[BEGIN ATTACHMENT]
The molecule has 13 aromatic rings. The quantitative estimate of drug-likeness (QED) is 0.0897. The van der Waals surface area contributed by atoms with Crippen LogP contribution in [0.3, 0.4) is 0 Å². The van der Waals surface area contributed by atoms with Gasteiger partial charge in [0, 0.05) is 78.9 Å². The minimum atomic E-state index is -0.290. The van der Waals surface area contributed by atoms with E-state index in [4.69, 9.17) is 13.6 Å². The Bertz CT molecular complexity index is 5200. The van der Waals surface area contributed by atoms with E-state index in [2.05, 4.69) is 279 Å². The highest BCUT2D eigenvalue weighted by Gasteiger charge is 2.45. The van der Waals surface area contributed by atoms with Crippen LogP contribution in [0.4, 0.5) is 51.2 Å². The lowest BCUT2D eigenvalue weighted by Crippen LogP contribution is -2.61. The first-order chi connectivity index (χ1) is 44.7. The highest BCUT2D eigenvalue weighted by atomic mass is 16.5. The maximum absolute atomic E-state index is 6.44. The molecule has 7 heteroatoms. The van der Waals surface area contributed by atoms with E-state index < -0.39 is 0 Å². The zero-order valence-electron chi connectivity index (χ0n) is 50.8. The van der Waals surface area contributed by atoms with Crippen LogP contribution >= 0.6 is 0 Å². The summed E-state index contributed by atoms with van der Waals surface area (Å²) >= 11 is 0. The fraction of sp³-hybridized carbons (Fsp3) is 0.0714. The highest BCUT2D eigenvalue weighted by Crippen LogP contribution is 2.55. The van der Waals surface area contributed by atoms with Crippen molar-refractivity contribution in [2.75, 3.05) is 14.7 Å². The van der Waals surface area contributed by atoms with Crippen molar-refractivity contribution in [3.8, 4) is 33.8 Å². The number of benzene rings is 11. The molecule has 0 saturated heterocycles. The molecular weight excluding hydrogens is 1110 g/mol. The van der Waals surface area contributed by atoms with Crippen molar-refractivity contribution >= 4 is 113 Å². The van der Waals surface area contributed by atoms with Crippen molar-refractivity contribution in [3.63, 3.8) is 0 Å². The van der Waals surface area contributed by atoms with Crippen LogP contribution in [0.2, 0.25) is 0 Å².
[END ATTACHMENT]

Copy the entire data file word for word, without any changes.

The molecule has 13 aromatic rings. The quantitative estimate of drug-likeness (QED) is 0.0897. The van der Waals surface area contributed by atoms with Crippen LogP contribution in [0.3, 0.4) is 0 Å². The van der Waals surface area contributed by atoms with Gasteiger partial charge in [0, 0.05) is 78.9 Å². The minimum atomic E-state index is -0.290. The van der Waals surface area contributed by atoms with E-state index in [4.69, 9.17) is 13.6 Å². The Bertz CT molecular complexity index is 5200. The van der Waals surface area contributed by atoms with E-state index in [2.05, 4.69) is 279 Å². The highest BCUT2D eigenvalue weighted by Gasteiger charge is 2.45. The van der Waals surface area contributed by atoms with Crippen LogP contribution in [0.4, 0.5) is 51.2 Å². The lowest BCUT2D eigenvalue weighted by Crippen LogP contribution is -2.61. The first-order chi connectivity index (χ1) is 44.7. The highest BCUT2D eigenvalue weighted by atomic mass is 16.5. The maximum absolute atomic E-state index is 6.44. The molecule has 7 heteroatoms. The van der Waals surface area contributed by atoms with E-state index < -0.39 is 0 Å². The zero-order valence-electron chi connectivity index (χ0n) is 50.8. The van der Waals surface area contributed by atoms with Crippen LogP contribution >= 0.6 is 0 Å². The summed E-state index contributed by atoms with van der Waals surface area (Å²) >= 11 is 0. The fraction of sp³-hybridized carbons (Fsp3) is 0.0714. The highest BCUT2D eigenvalue weighted by Crippen LogP contribution is 2.55. The van der Waals surface area contributed by atoms with Crippen molar-refractivity contribution in [2.75, 3.05) is 14.7 Å². The van der Waals surface area contributed by atoms with Crippen molar-refractivity contribution in [3.8, 4) is 33.8 Å². The number of benzene rings is 11. The molecule has 0 saturated heterocycles. The molecular weight excluding hydrogens is 1110 g/mol. The van der Waals surface area contributed by atoms with Crippen molar-refractivity contribution >= 4 is 113 Å². The van der Waals surface area contributed by atoms with Crippen molar-refractivity contribution in [3.63, 3.8) is 0 Å². The van der Waals surface area contributed by atoms with Crippen LogP contribution in [0.2, 0.25) is 0 Å².